How to make giving back a family affair

Inspire your entire family to join in your giving efforts with a charitable legacy.

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  • Charitable Giving
  • Charitable Giving Account
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Key takeaways

Ways to add real power to your giving:

  • Inspire the entire family to join you.
  • Support organizations that truly matter to your family.
  • Create a family giving plan and stick to it.
  • Donate current earnings—which allows the principal to grow and last beyond your lifetime.

Pat and Dick Johnston, both in their mid-70s, moved from Georgia to Raleigh, North Carolina, in the 1980s. After a few years they relocated again to an island off the Carolina coast to be closer to their daughter and first grandchild. After 7 more grandchildren were born, they decided to purchase a second home in Asheville, North Carolina, with their son Rich, so they would be close to his family. Today their son lives in the upper part of the house with his son, and Dick and Pat have remodeled the lower level to create a second home for themselves.

In 2014, they took their love of family to a new level. When a private equity firm invested in Dick's supply chain logistics company, he and his wife decided it was time to "quit flunking retirement" and focus on involving their kids and grandkids in building a charitable legacy with the proceeds from the sale of the business—one that they could pass on to the future generations of their family.

"Giving back—even in small amounts—is a family mission, something that’s integral to our lives," says Pat, whose parents had spent a year working as lay missionaries in Liberia and passed on their passion for helping those less fortunate to Pat and her family. "We give our time and money and in return we get back the opportunity to spend time together as a family and create lasting memories."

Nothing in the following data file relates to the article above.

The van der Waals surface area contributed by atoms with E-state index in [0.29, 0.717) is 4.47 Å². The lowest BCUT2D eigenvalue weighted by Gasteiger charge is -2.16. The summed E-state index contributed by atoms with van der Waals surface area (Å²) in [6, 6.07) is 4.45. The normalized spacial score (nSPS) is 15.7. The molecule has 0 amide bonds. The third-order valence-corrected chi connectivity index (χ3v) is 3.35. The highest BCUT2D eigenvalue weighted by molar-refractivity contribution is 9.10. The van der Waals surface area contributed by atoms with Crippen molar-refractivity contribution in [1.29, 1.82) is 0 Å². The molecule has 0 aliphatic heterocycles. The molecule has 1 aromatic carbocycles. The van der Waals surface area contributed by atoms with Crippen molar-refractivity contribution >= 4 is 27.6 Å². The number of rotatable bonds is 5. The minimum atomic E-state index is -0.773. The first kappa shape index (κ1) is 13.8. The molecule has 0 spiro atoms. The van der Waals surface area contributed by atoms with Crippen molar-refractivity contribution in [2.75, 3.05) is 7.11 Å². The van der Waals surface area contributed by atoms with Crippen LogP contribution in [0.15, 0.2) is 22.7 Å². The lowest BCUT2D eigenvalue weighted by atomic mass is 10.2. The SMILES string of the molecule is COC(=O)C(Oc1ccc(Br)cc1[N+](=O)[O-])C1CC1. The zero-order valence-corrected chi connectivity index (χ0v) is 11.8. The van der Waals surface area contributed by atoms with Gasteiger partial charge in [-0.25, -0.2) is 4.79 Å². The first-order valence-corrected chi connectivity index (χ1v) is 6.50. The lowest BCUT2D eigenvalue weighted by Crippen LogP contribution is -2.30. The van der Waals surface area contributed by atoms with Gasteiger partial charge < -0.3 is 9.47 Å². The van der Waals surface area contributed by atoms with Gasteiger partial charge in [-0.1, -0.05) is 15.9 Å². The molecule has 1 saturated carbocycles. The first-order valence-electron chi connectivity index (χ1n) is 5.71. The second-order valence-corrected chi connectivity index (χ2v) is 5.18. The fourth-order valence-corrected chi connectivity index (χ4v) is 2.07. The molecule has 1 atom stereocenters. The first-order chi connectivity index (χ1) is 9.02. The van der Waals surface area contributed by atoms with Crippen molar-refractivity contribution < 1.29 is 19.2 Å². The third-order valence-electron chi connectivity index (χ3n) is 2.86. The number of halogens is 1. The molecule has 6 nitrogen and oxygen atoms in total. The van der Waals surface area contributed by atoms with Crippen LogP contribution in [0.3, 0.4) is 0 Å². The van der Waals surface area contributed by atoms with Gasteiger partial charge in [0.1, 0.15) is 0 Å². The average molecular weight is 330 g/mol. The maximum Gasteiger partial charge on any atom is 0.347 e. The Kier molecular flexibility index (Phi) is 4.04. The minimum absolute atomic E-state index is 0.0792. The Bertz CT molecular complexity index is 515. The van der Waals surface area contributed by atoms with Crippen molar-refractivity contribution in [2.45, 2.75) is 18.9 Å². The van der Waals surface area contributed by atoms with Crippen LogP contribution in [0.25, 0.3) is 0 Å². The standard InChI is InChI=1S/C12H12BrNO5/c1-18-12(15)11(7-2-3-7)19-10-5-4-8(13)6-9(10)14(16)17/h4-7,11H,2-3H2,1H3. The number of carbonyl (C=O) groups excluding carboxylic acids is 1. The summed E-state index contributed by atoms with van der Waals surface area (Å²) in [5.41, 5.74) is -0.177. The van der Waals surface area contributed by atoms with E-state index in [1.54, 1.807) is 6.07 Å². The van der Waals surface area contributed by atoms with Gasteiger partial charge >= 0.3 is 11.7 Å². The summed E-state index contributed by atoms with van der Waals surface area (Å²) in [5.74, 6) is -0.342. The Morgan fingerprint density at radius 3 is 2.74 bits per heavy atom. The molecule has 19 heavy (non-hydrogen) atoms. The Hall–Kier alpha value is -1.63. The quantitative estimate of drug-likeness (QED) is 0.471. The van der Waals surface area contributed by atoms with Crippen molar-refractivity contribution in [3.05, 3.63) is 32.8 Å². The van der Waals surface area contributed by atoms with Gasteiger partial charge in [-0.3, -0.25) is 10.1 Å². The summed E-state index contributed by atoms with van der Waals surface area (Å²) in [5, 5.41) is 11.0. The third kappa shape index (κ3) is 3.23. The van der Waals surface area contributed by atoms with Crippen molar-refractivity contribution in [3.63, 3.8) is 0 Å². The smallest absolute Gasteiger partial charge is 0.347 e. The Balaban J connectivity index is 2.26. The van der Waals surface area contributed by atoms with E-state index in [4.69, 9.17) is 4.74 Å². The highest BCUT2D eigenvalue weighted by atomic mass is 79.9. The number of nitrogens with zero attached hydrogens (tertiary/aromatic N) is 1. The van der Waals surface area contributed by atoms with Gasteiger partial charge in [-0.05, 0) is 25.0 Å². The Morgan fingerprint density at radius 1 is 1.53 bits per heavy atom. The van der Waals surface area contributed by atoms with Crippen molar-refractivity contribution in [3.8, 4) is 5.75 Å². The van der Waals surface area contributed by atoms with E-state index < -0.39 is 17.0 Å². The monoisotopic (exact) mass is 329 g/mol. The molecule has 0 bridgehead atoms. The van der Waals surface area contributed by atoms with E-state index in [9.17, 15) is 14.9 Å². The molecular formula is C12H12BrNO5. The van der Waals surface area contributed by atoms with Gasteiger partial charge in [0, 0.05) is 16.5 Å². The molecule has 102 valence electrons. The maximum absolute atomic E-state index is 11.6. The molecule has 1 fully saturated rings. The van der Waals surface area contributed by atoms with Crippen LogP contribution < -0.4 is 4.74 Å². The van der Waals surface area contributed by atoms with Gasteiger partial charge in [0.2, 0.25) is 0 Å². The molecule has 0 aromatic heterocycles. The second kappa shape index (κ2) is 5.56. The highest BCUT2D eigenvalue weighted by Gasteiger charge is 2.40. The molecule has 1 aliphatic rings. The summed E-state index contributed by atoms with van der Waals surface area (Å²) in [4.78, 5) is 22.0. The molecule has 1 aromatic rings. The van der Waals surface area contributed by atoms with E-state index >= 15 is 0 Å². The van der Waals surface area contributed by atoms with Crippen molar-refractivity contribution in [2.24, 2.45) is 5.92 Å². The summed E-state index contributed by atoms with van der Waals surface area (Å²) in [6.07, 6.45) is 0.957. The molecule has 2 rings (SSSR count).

Taking concrete steps to achieve their vision

Once the investment in the company was complete, the Johnstons donated a significant portion of the proceeds to a Fidelity Charitable® Giving Account® which makes it easy to manage their charitable contributions and recommend grants on their timetable. Their goal is for the earnings to be distributed to several charitable organizations each year, but leave the principal mainly untouched to allow for sustained and lasting charitable support.

Setting their plan in motion took guidance

Dick and Pat saw their Giving Account as an opportunity to coach the family on how to give responsibly. In particular, they wanted the grandchildren to play an active role in planning and recommending grants. They believed this collaboration would bring their grandchildren together and empower the older ones to take a lead.

Working with a Fidelity Charitable representative, Pat and Dick developed a concrete plan and mission statement to keep them on track, and make their giving more meaningful for them and the communities they support.

Passing the baton

Dick and Pat appointed the 2 oldest grandchildren, Ellis III, then age 22, and Carryl, then age 20, to leadership positions of this family endeavor, while relegating their own 2 daughters and son to backseat positions. Their children understand the wisdom behind this decision. While the elders may nudge and coach behind the scenes, they refrain from dictating choices. They respect that the children will have their own charitable causes, different than theirs.

Giving became a family affair

Every year-end period the family now holds an annual meeting to develop a charitable beneficiary list. All 15 family members get together: Pat and Dick, their 3 children and 2 spouses, and 8 grandchildren. In preparation for the meeting, the children are asked to visit charities that interest them and review proposals. The family kicks off the meeting by talking about prior outcomes and lessons learned. Afterward, the older members of the family discuss how much in total to recommend in grants for the year.

Then the grandchildren propose organizations they'd like to support, explaining why they're worthy causes. Each child makes a case for his or her choice, including timing, amount, and the method of giving they propose. They take it seriously, knowing they're competing against their cousins' proposals. This process helps develop presentation and negotiating skills, and encourages them to stand up for their beliefs.

Some initial grants are as small as $750, but Pat and Dick have always stressed that even smaller amounts can make a difference. As Pat says, "Alone we can help, but together we can do so much more. Imagine how much better the world would be if those who could afford it, gave just $200 a year and a few hours of their time to their favorite cause."

Once grant recommendations have been made, the cousins gather to narrow the field and choose candidates. They then decide the appropriate amount for each recommendation. If the cousins agree, they reconvene the family to present their decisions.